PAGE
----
For resource-poor countries in the MENA, the expansion of renewables represents a unique chance to overcome established geopolitical dependencies, develop employment opportunities, and pursue a long-term strategy of domestic energy security.
While, in 2018, Jordan was declared one of the top three emerging markets globally for clean energy investment, in 2019, efforts at transition had come to a temporary halt. Jordanian attempts at energy transition were motivated by concerns for energy security, rather than sustainability. Whereas energy security and transition to renewables initially seemed to coincide, technical restraints and a renewed turn to fossil fuels have undermined efforts at transition, seemingly boosting energy security on the short-term, but compromising it on the long-run.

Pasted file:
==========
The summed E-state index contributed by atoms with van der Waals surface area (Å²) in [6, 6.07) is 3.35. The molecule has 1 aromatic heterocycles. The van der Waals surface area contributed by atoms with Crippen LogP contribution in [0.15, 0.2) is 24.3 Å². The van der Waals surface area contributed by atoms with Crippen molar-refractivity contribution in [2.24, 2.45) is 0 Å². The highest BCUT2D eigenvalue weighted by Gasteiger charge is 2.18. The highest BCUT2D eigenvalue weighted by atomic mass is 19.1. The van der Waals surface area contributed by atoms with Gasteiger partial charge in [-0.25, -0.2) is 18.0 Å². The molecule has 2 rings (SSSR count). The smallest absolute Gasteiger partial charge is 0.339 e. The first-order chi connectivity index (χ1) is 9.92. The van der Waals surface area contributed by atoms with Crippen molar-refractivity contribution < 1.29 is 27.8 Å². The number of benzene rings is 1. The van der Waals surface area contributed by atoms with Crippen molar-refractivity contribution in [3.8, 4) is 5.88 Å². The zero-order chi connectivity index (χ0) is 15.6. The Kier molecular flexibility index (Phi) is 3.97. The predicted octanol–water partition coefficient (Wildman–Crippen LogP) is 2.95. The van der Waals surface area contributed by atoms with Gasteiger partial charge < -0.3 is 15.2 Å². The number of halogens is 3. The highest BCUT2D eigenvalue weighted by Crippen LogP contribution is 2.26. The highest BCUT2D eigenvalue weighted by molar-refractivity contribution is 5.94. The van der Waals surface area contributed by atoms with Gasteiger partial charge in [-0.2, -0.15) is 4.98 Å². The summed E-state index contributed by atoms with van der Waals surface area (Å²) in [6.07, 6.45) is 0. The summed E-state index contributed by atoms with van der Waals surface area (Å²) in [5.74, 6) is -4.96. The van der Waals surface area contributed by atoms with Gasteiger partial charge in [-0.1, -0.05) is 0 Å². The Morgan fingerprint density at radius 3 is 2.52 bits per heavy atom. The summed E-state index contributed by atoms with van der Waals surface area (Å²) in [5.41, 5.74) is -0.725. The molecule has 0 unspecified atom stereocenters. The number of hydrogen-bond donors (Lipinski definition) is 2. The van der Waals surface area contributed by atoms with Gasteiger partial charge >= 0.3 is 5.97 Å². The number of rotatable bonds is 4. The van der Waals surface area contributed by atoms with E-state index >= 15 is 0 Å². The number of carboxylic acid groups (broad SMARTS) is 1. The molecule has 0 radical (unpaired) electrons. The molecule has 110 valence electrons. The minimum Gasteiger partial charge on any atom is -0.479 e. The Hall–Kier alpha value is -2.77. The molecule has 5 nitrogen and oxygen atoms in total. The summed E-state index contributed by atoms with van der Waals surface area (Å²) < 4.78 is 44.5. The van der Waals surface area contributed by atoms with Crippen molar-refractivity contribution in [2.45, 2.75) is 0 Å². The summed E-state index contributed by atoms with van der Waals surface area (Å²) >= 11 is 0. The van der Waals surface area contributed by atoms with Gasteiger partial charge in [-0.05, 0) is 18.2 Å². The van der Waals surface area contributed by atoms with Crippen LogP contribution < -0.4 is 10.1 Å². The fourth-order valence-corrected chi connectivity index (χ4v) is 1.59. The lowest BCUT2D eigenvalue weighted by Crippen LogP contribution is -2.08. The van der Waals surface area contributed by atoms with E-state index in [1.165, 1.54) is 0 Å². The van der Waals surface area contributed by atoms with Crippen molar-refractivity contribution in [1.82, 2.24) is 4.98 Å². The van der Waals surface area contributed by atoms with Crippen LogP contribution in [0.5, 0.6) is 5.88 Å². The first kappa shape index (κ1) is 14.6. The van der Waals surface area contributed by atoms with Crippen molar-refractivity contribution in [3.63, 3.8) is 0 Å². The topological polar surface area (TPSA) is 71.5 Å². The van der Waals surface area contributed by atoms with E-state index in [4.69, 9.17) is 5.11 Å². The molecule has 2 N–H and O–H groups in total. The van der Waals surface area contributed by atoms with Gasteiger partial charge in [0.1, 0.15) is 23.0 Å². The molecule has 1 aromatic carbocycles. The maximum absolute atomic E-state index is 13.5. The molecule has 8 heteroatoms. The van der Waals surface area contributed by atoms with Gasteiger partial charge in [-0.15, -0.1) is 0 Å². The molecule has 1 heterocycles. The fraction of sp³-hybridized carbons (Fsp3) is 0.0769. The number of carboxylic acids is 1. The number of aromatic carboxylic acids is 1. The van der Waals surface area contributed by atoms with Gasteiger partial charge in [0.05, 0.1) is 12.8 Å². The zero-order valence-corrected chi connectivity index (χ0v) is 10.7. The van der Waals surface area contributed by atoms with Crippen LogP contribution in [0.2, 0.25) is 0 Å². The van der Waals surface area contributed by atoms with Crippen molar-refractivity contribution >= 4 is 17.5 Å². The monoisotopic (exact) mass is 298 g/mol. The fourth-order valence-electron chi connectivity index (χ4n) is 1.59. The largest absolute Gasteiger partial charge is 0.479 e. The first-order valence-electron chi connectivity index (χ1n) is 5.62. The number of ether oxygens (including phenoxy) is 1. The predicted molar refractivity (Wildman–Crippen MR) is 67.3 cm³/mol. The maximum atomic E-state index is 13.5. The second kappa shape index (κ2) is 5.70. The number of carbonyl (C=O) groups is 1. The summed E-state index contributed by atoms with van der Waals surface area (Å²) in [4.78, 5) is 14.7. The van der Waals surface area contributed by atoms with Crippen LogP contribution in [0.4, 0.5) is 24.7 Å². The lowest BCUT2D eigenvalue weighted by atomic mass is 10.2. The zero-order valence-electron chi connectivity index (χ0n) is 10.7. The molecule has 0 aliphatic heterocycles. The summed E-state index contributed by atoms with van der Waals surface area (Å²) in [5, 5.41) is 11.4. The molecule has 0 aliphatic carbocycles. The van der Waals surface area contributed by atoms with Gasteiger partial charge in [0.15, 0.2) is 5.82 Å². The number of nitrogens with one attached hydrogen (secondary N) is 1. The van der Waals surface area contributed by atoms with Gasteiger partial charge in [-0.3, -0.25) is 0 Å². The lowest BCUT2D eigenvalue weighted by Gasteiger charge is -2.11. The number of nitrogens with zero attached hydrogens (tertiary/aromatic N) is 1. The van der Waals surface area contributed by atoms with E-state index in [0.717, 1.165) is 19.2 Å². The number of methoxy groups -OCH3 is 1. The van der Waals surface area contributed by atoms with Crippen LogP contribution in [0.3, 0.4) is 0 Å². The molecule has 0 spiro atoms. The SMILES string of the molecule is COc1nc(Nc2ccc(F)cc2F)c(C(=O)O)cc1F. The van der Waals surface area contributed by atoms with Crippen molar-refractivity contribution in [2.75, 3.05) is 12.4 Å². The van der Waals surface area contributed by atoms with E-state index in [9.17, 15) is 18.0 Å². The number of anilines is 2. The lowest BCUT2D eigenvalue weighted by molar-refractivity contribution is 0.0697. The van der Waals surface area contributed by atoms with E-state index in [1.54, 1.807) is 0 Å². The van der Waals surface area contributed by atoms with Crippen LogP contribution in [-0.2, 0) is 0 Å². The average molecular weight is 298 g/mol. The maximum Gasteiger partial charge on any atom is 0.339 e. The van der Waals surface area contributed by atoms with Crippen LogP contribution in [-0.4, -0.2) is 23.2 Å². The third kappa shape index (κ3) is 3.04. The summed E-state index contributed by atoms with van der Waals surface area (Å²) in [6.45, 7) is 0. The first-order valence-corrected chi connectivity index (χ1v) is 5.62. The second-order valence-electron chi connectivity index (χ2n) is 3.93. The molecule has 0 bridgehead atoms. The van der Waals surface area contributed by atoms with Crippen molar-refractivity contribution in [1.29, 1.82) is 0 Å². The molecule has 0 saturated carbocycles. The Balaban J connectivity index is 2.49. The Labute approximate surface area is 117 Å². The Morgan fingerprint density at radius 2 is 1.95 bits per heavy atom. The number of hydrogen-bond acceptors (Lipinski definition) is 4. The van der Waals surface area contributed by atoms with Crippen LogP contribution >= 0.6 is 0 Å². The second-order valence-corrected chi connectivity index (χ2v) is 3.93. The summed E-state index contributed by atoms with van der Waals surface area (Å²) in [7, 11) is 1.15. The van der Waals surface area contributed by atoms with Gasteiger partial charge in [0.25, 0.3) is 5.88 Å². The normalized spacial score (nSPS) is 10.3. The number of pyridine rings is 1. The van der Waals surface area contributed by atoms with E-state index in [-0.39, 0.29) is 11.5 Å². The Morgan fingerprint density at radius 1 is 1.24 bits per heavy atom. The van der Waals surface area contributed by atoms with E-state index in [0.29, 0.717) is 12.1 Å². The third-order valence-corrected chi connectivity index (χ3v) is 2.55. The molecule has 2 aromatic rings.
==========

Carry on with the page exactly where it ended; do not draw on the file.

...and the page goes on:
We argue that the case of Jordan illustrates how domestic and regional political and economic drivers may undermine efforts at energy transition, deepen established dependencies, and transform renewables’ distributed nature into concentrated forms of power. By zooming in on key entry points for energy flows into Jordan, we explore what dynamics are (re-)energised, and which ones undermined. Finally, we suggest decentralised renewables, communal ownership models, and the empowerment of marginalised municipal authorities as means to strengthen inclusive and participatory practices and overcome fossil fuel dependencies.